One after another these days we are seeing high profile memoirs proven to be falsified. The first in this latest series was James Frey’s A Million Little Pieces which was exposed shortly after I published the first edition of Cherry Blossoms in Twilight. I was angry. I had gone to a lot of trouble to make sure everything in my mother’s WWII memoir was true to the best of our knowledge, both personal and historical. Here was a man who seemed to have no qualms about passing off fabrications as the truth, looking Oprah (and her millions of viewers) in the eye and saying it was all real. Now we have Angel at the Fence by the Rosenblats who lied TWICE to Oprah, first in 1996 and then in 2008. Misha Defonseca can now write a memoir about how she faked her memoir about being raised by wolves (and who believed that in the first place?) and the lawsuits and the ridiculous circus of accusations ensuing. Other fakes include Love and Consequences (rich girl fakes being foster child running in gangs) by Margaret Jones, Augustin Burrough’s Running With Scissors (overactive imagination say the brother and mother), and UK lawyer Constance Briscoe’s Ugly which caused her mother to sue her for libel.
Of course, fake memoirs are not new. Go Ask Alice (1971) was said to be based on a real diary, The Education of Little Tree (1976) written not by an Indian but a white supremacist, A Child Called It (1993) by David Pelzer, called a “professional victim.” Why do they do it? Mostly for money and fame. A sensational true story sells better than sensational fiction. The Rosenblats wanted to “bring happiness to people” with their story and one might argue some of the others wanted to get a message out. The end result, however, is that all memoirs suffer from those who embellish too much in order to get published. All become tainted as readers wonder, “Is this one really true?” No one likes to be fooled into crying or empathizing over a fake. In the Rosenblat’s case they have provided fodder for Holocaust deniers.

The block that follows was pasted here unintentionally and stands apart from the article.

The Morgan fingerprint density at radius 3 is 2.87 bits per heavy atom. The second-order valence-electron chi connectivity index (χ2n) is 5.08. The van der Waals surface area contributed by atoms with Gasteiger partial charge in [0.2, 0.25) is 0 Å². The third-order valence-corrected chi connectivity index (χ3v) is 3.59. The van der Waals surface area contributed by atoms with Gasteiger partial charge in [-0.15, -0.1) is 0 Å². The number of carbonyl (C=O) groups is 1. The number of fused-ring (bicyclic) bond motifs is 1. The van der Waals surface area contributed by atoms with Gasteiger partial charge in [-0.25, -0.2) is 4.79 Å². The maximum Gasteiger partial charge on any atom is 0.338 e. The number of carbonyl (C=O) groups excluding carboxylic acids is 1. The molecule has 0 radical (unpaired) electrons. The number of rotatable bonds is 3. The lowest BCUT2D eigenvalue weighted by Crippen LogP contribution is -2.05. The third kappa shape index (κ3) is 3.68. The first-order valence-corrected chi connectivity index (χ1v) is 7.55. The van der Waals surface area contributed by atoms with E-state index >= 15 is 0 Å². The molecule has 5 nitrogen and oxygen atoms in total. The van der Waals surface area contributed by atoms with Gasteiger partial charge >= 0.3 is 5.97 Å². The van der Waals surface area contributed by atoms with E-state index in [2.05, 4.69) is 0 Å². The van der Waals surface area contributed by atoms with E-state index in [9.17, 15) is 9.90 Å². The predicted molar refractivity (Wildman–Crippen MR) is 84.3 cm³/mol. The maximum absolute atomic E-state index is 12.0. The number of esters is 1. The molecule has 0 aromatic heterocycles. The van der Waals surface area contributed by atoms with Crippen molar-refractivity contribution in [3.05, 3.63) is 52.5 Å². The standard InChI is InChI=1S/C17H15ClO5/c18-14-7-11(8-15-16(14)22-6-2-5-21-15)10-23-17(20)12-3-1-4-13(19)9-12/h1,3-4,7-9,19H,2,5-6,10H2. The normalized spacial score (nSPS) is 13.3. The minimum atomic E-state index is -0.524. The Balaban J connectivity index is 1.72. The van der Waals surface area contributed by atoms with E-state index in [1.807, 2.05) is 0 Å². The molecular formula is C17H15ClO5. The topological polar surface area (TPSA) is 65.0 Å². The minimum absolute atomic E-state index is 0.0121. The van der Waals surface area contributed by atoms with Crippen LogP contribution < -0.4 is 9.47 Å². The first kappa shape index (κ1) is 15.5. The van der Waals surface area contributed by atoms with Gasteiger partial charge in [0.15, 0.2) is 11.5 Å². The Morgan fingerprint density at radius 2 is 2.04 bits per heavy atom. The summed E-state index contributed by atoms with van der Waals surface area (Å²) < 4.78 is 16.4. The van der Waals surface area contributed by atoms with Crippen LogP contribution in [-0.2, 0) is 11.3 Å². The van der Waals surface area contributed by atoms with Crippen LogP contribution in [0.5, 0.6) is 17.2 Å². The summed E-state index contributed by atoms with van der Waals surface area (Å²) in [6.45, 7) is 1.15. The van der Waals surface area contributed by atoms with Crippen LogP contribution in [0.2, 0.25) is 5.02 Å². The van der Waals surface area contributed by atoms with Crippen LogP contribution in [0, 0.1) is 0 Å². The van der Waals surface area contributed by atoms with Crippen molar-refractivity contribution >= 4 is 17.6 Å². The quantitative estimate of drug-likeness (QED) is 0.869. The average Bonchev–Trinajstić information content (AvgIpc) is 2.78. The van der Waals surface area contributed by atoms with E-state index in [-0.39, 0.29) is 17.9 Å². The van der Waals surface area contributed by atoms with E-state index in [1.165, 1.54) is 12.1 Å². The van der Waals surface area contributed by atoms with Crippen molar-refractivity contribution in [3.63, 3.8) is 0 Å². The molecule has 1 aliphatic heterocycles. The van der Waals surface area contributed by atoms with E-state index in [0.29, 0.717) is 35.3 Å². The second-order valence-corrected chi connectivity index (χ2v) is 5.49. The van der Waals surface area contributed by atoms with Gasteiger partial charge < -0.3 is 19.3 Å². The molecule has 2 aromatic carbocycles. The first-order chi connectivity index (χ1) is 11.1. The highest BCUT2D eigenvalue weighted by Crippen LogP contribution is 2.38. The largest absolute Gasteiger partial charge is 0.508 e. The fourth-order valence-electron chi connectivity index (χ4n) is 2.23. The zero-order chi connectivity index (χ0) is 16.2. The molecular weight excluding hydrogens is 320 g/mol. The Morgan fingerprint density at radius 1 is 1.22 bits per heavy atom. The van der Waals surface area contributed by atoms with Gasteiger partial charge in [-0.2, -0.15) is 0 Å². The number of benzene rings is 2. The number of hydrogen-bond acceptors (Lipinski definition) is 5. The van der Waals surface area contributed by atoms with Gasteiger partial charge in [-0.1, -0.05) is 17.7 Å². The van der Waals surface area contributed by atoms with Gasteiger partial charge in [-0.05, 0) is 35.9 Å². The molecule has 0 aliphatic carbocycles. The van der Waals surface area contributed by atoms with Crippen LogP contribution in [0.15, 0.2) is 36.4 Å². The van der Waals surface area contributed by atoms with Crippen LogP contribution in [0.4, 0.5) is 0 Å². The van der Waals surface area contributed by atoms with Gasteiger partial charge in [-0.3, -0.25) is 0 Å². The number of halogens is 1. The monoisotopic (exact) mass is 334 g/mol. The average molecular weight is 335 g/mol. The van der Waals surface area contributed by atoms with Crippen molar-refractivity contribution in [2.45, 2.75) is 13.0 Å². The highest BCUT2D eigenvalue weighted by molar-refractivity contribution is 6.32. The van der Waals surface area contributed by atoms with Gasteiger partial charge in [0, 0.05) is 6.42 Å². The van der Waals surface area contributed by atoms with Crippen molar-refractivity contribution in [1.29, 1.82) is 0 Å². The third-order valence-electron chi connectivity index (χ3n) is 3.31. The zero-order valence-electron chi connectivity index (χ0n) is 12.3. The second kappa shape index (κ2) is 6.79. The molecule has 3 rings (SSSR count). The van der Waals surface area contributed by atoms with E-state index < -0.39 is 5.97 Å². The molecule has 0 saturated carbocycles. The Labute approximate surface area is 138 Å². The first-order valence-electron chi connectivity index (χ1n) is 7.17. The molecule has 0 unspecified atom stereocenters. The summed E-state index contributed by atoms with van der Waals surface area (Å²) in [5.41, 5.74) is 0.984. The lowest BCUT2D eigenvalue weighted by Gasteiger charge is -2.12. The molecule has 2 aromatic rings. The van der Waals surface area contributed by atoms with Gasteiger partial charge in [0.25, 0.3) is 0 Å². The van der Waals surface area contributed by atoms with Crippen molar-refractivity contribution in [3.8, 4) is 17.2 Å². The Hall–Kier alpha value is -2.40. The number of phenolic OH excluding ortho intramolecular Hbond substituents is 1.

While truth can be a difficult thing to pin down, there is a line in the sand which we should not cross. Is it the truth as you know it, as you have researched it, or are you being lazy in looking up the facts, or do you know in your heart that you are making something up. Life writing maven Sharon Lippincott explains this further in her blog post of January 11, discussing an Isabel Allende interview where she says that her memoirs “will always be somehow fictionalized.” In the end a memoir is how you remembered it to the best of your knowledge, hence the term “creative nonfiction.” Small details are not so important, like what you ate or the color of a room, and if you’re not sure about something bigger, simply write “As I remember,” or “I think,” or “I believe,” but please, don’t play us for fools. If you lie, someone will catch you.